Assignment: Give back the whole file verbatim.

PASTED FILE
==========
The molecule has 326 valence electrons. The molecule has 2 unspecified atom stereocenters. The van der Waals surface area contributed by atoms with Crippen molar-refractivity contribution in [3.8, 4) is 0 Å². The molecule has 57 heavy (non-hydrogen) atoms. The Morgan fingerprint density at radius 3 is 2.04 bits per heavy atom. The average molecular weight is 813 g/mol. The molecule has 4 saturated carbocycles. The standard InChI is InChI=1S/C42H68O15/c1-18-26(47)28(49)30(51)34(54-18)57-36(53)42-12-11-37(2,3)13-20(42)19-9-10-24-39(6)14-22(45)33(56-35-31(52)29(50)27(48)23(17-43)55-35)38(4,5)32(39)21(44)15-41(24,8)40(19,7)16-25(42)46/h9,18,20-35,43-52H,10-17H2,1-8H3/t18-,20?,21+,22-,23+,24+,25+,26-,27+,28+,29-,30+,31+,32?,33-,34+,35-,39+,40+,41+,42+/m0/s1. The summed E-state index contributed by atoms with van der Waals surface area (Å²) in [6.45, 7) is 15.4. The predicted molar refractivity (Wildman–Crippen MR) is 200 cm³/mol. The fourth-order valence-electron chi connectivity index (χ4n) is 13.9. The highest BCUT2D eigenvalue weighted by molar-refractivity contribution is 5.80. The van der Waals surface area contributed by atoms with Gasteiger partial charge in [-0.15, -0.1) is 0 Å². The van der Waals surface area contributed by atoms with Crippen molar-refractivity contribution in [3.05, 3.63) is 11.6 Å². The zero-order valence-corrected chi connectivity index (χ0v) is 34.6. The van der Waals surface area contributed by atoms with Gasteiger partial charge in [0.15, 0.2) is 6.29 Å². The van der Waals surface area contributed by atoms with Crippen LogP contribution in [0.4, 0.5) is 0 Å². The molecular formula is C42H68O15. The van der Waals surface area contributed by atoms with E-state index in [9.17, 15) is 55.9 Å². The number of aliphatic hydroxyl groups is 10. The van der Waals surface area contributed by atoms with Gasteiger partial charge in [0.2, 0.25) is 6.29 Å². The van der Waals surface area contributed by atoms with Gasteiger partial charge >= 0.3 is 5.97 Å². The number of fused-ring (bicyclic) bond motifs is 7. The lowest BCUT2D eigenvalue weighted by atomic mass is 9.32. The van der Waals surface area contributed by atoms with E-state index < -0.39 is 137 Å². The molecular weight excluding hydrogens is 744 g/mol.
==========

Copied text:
The molecule has 326 valence electrons. The molecule has 2 unspecified atom stereocenters. The van der Waals surface area contributed by atoms with Crippen molar-refractivity contribution in [3.8, 4) is 0 Å². The molecule has 57 heavy (non-hydrogen) atoms. The Morgan fingerprint density at radius 3 is 2.04 bits per heavy atom. The average molecular weight is 813 g/mol. The molecule has 4 saturated carbocycles. The standard InChI is InChI=1S/C42H68O15/c1-18-26(47)28(49)30(51)34(54-18)57-36(53)42-12-11-37(2,3)13-20(42)19-9-10-24-39(6)14-22(45)33(56-35-31(52)29(50)27(48)23(17-43)55-35)38(4,5)32(39)21(44)15-41(24,8)40(19,7)16-25(42)46/h9,18,20-35,43-52H,10-17H2,1-8H3/t18-,20?,21+,22-,23+,24+,25+,26-,27+,28+,29-,30+,31+,32?,33-,34+,35-,39+,40+,41+,42+/m0/s1. The summed E-state index contributed by atoms with van der Waals surface area (Å²) in [6.45, 7) is 15.4. The predicted molar refractivity (Wildman–Crippen MR) is 200 cm³/mol. The fourth-order valence-electron chi connectivity index (χ4n) is 13.9. The highest BCUT2D eigenvalue weighted by molar-refractivity contribution is 5.80. The van der Waals surface area contributed by atoms with Gasteiger partial charge in [-0.15, -0.1) is 0 Å². The van der Waals surface area contributed by atoms with Crippen molar-refractivity contribution in [3.05, 3.63) is 11.6 Å². The zero-order valence-corrected chi connectivity index (χ0v) is 34.6. The van der Waals surface area contributed by atoms with Gasteiger partial charge in [0.15, 0.2) is 6.29 Å². The van der Waals surface area contributed by atoms with Crippen LogP contribution in [0.4, 0.5) is 0 Å². The molecular formula is C42H68O15. The van der Waals surface area contributed by atoms with E-state index in [9.17, 15) is 55.9 Å². The number of aliphatic hydroxyl groups is 10. The van der Waals surface area contributed by atoms with Gasteiger partial charge in [0.2, 0.25) is 6.29 Å². The van der Waals surface area contributed by atoms with Gasteiger partial charge >= 0.3 is 5.97 Å². The number of fused-ring (bicyclic) bond motifs is 7. The lowest BCUT2D eigenvalue weighted by atomic mass is 9.32. The van der Waals surface area contributed by atoms with E-state index < -0.39 is 137 Å². The molecular weight excluding hydrogens is 744 g/mol.